Positive Thinking Isn't Always the Right Choice

Have you ever thought about walking on hot coals and what would happen to your feet?  I always thought not getting burned was a trick.  But it seems some people gave it a shot last month in San Jose, California, and they got burned.  Are we surprised?

In the New York Times of August 4th, Oliver Burkman writes of “The Power of Negative Thinking,” referencing the walking-on-coals event called Unleash the Power Within, led by the motivational speaker Tony Robbins.  According to Mr. Burkman you can really can walk on hot coals without burning your feet as long as you know how — and that is with ‘quick, light steps’ because coal (surprisingly to me) is a poor conductor of heat.  (I’m still not going to try it.)

His larger point — and the intent of my writing — is that we hear so much about our ‘mind set’ and the ‘power of positive thinking’ that it can fool us into believing we can ‘will’ an outcome merely by believing in it.  That anything is possible as long as we think  about it the right way.

Unfortunately, that attitude can lead to disappointment and lower self-esteem when you don’t achieve the expected results.  To cite some surprising facts from Mr. Burkman’s article:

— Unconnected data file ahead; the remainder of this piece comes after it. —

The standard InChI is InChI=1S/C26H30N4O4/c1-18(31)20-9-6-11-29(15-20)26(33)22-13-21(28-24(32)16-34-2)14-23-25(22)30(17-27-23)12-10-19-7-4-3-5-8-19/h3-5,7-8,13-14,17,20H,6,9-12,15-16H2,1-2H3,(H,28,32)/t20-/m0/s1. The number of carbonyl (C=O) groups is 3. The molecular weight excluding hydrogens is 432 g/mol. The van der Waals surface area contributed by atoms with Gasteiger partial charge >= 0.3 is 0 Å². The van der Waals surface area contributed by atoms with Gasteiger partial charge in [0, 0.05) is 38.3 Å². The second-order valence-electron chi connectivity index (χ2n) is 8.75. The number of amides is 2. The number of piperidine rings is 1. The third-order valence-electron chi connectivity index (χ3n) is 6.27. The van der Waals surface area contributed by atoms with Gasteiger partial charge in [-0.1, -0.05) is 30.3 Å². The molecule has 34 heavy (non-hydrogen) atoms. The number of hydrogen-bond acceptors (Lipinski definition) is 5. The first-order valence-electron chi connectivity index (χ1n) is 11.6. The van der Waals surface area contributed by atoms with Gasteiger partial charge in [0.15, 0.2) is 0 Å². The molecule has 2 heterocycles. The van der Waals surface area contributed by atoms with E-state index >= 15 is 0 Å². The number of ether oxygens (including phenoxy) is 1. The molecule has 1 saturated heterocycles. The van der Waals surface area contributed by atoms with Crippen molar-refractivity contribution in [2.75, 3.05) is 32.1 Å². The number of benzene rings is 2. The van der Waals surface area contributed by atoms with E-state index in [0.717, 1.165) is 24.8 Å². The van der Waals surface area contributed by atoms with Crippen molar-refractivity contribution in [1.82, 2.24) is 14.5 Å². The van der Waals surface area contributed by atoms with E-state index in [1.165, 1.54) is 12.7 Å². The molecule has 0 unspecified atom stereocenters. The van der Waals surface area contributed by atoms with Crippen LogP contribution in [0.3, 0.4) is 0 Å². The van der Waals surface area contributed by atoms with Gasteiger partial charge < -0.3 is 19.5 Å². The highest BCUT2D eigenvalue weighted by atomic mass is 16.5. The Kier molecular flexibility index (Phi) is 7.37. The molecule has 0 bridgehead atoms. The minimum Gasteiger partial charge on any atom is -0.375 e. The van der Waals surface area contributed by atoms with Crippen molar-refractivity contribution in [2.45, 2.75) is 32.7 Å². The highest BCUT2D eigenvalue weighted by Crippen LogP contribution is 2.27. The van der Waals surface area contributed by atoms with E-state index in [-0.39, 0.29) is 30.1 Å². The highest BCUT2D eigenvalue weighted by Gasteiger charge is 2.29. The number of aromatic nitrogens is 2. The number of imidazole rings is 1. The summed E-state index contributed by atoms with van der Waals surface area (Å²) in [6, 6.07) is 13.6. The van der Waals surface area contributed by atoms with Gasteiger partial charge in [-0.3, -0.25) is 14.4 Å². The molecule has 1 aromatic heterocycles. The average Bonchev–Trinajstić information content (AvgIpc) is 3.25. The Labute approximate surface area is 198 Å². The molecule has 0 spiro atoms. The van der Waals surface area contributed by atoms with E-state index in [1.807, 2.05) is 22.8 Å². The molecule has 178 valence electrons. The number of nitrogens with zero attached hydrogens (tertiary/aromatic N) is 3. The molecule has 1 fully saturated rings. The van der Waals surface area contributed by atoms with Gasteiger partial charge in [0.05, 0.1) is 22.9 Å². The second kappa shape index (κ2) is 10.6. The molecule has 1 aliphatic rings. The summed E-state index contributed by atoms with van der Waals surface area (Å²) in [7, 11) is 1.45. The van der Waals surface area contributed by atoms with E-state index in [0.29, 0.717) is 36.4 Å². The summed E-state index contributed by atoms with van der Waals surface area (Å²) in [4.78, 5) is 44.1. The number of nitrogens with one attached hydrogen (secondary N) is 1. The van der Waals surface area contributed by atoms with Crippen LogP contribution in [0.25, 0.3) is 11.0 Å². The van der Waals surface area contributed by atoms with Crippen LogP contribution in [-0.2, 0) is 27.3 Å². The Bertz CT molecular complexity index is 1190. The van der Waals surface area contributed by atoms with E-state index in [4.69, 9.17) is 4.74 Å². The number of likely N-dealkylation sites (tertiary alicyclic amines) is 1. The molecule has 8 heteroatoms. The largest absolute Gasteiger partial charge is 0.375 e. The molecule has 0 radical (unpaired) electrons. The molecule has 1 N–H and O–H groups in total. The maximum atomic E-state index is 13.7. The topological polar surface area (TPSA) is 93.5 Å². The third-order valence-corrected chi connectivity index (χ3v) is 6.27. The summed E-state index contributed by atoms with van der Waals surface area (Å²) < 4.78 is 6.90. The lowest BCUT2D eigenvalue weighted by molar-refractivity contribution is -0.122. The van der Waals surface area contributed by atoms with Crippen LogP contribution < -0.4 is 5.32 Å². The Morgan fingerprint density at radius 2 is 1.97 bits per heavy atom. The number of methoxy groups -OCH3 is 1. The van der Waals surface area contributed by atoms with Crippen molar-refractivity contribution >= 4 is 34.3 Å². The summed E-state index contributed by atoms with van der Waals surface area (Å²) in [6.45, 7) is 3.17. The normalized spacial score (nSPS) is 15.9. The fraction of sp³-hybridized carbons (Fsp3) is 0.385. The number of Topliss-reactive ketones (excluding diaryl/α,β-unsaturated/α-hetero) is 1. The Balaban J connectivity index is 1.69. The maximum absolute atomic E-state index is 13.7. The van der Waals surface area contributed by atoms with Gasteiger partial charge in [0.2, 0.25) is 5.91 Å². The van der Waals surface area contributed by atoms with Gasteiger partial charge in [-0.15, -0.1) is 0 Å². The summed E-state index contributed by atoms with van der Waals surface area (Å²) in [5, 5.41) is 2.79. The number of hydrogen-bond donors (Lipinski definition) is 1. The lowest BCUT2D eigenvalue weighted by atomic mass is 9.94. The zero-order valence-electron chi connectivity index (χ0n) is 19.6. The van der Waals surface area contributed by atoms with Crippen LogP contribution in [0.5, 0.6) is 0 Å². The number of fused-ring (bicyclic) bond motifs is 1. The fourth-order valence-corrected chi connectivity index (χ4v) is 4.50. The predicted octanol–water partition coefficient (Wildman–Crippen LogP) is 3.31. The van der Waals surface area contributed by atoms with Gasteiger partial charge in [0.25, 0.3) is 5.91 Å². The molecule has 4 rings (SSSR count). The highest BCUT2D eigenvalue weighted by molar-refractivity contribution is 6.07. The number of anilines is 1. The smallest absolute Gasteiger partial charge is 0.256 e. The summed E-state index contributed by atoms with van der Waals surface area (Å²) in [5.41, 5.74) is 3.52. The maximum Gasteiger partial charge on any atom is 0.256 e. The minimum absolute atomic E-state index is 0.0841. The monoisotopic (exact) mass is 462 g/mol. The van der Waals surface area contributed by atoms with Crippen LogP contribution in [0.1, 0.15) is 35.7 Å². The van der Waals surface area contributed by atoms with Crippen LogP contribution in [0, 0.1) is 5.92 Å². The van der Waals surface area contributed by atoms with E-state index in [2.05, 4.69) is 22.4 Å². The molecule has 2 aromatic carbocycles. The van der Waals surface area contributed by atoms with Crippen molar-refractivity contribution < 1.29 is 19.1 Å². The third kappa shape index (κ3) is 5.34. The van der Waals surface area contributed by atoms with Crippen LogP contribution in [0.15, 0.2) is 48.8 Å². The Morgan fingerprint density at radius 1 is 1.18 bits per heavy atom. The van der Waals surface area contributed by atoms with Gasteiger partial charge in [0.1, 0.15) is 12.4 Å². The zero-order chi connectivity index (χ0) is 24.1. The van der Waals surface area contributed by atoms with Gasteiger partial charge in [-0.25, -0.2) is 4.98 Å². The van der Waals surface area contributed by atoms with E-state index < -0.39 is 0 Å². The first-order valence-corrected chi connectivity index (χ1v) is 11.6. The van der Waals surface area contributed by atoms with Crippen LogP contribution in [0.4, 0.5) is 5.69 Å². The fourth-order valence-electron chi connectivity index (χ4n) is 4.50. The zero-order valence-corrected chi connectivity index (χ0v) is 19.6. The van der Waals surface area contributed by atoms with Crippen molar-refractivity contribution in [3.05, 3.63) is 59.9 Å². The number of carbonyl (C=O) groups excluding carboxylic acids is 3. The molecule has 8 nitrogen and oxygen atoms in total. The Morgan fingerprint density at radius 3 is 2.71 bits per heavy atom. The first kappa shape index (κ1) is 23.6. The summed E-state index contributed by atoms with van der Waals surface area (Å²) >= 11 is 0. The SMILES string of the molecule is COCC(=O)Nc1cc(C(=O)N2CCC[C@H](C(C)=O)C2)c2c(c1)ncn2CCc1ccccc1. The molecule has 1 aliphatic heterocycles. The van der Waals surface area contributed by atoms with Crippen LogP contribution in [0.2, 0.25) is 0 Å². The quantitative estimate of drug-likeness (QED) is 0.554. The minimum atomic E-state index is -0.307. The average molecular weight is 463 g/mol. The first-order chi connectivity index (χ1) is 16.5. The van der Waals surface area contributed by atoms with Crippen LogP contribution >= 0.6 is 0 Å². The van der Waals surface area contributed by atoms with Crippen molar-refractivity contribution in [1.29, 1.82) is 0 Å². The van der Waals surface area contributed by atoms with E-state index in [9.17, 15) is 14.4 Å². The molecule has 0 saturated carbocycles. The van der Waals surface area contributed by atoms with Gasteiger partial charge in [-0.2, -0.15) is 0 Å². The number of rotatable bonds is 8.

• Positivity can be part of a larger problem where we ‘might do better to reconsider our relationship to negative emotions and situations.’
  • Using visualization can sometimes make people less likely to achieve a successful outcome because it can deprive them of their initiative.
  • Affirmations such as “I am a lovable person’ can actually make you feel worse if you already have self-doubts.  Such sayings can ‘provoke internal grouchy feelings that you’re really not lovable.’
  • “Fixating too vigorously on goals can distort an organization’s overall mission.”  Doing so can actually lead some employees to ‘cut ethical corners.’  Think Enron.

How is this all related to coaching and behavior?  While it’s important in life to balance the positive and the negative, it is more essential to approach our existence with ‘an openness to failure and uncertainty.’  By facing potential adversity, the ‘sobering picture’ reduces anxiety about the future.  As a manager, you don’t want to ‘stamp out negativity;’ rather you want to be prepared for reality, which means not everything is going to work out, nor is everything going to be a failure.  Teaching these lessons to others is included in the role of an excellent manager.

 

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